Sound mysterious? Just another example of a covert operation that the White House would never talk about, giving Joe Public another reason to suspect the motives of those in power. According to the history books, Project Rainbow involved an experiment conducted both in the Philadelphia Naval Yard and at sea, on a small destroyer escort ship during World War II.
The military wanted to make ships invisible to enemy detection, whether just to enemy radar or more profoundly so still isn’t clear. In any event, it is thought that they set out to achieve this by generating an incredibly intense magnetic field around the ship. This field which would cause refraction – the bending of light or radar waves, similar to the mirages you see because of heated air rising from roads on a hot day.
The experiment worked beautifully, it was claimed… except that the ship actually disappeared physically for a time, and then returned. They wanted (in true Star Trek fashion) to “cloak” the ship from view, but what they got was perhaps even beyond the dreams of any science fiction fan, or it would have been if it had worked properly. Had the ship been through a wormhole?
Apparently it was thought that Albert Einstein’s “Unified Field Theory for Gravitation and Electricity” might be used to help develop a system of electronic camouflage for ships at sea. Einstein is thought to have published it around 1925-27 in German, in a Prussian scientific journal, but it was later withdrawn as incomplete.
The real horror of this whole story begins in June of 1943, with the U.S.S. Eldridge, DE (Destroyer Escort) 173, being fitted with tons of experimental electronic equipment. This included, according to one source, two massive Tesla coils of 75 KVA, each mounted where the forward gun turret would have been, distributing their power through four magnetic coils mounted on the deck, along with three RF transmitters of 2 megawatt CW each.
Three thousand ‘6L6’ power amplifier tubes (used to drive the field coils of the two generators), special synchronizing and modulation circuits, and a host of other specialized hardware were employed to generate massive electromagnetic fields which, when properly configured, would be able to bend light and radio waves around the ship, making it, in theory, invisible to enemy observers.
On July 22nd, 1943, at 9.00am, so it’s said, power to the generators was turned on aboard the Eldridge, and the massive electromagnetic fields started to build up. A greenish fog was seen to slowly envelop the ship, hiding it from view. Then the fog itself is said to have disappeared, taking the Eldridge with it, leaving only undisturbed water where the ship had been anchored only moments before.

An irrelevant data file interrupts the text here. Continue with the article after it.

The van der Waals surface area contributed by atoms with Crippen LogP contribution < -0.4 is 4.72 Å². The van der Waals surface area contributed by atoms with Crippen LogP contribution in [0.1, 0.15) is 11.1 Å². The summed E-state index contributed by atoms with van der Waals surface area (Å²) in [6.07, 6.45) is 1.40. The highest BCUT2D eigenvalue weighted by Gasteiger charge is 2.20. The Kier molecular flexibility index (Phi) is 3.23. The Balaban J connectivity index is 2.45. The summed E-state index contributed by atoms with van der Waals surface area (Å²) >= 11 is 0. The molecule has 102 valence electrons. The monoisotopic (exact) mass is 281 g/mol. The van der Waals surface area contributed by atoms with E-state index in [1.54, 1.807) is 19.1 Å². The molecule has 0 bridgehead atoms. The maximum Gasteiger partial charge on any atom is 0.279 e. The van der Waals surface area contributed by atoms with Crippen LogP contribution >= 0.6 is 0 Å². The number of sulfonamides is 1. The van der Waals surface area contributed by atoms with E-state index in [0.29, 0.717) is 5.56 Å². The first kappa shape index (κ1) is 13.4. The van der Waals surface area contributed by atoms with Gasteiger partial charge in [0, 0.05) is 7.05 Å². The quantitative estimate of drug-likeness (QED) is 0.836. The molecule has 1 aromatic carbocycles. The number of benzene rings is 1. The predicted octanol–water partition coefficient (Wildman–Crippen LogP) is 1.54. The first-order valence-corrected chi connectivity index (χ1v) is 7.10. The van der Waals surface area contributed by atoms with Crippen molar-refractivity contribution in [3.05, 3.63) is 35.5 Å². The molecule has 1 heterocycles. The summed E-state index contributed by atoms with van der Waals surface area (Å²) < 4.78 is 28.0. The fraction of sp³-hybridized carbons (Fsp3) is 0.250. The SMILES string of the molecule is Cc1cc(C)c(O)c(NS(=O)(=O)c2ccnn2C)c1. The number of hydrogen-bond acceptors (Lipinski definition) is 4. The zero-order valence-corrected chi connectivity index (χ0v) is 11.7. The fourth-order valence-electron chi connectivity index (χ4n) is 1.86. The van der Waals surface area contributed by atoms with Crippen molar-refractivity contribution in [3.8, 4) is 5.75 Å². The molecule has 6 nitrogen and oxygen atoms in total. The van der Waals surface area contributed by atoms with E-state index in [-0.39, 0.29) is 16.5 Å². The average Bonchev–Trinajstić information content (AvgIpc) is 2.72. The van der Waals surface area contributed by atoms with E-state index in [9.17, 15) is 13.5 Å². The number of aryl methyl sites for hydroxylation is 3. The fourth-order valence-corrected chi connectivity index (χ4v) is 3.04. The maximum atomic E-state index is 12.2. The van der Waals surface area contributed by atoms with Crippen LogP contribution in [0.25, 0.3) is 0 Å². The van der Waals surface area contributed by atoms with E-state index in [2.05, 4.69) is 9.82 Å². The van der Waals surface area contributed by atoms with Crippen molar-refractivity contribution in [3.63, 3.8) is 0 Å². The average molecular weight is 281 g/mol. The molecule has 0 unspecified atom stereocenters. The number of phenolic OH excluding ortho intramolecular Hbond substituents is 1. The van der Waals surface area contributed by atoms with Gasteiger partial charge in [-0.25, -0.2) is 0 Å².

Top Navy officers and the scientists involved were awe-struck at the sheer impossibility of it – the ship and crew were not only radar invisible but invisible to the eye as well! Everything worked as planned, and about fifteen minutes later they ordered the men to shut down the generators. The greenish fog slowly reappeared, and the Eldridge began to reappear as the fog subsided, though it was obvious that something had gone horribly wrong.
When those on shore went aboard, they found that the crew above deck were disoriented and nauseous, and unable to speak about what they experienced. The whole crew was highly distressed, so the Navy replaced the entire ship’s company. Deciding in the end that they only really wanted radar invisibility, they had adjustments made to the on board equipment.
It took some time to get re-organised, so it wasn’t until October 28th of the same year, at 17:15, that they were ready to perform the final test on the Eldridge. The electromagnetic field generators were turned on again, and this time the Eldridge became merely near-invisible; only a faint outline of the hull remaining visible in the water. Everything went well for several seconds before, in a blinding blue flash, the ship completely vanished, reappearing again many miles away, in Norfolk, Virginia, where it was seen to stay for several minutes.
The Eldridge then disappeared again from Norfolk and reappeared back in Philadelphia Naval Yard seconds later. This time most of the sailors were violently sick. Some of the crew were simply “missing” never to return. Some went crazy, but, strangest of all, five men were fused to the metal in the ship’s structure. They must have suffered horrendously painful deaths, but we shall probably never know.
This was hushed up for many years, because it had been such a gross miscalculation of the natural forces involved. Those who survived were never the same again, mostly being discharged as “mentally unfit” for duty, though this tells nothing of their real mental or physical conditions at the time.
What began as an experiment in electronic camouflage became the de-materialization and teleportation of an entire ship and crew, to a distant location and back again, all in a matter of minutes! Fantastic as this might seem, we need to recall that the atomic bomb was also being invented at this time, and look where that eventually led. Like the ever mysterious Area 51, and the highly secretive Skunk Works at Lockheed, this appears to have been another shot at gaining knowledge of advanced technology which the government doesn’t want to discuss.
There was a film made called ‘The Philadelphia Experiment’ some years back, and authorities were a little too keen to dismiss it as pure fantasy. ‘Beam me up, Scotty’ did become reality, it seems, for those crew of the Eldridge who survived, but no records exist to which the general public have any access. Did the idea behind the experiment really die with those poor crewmen? Chances are that we will never know.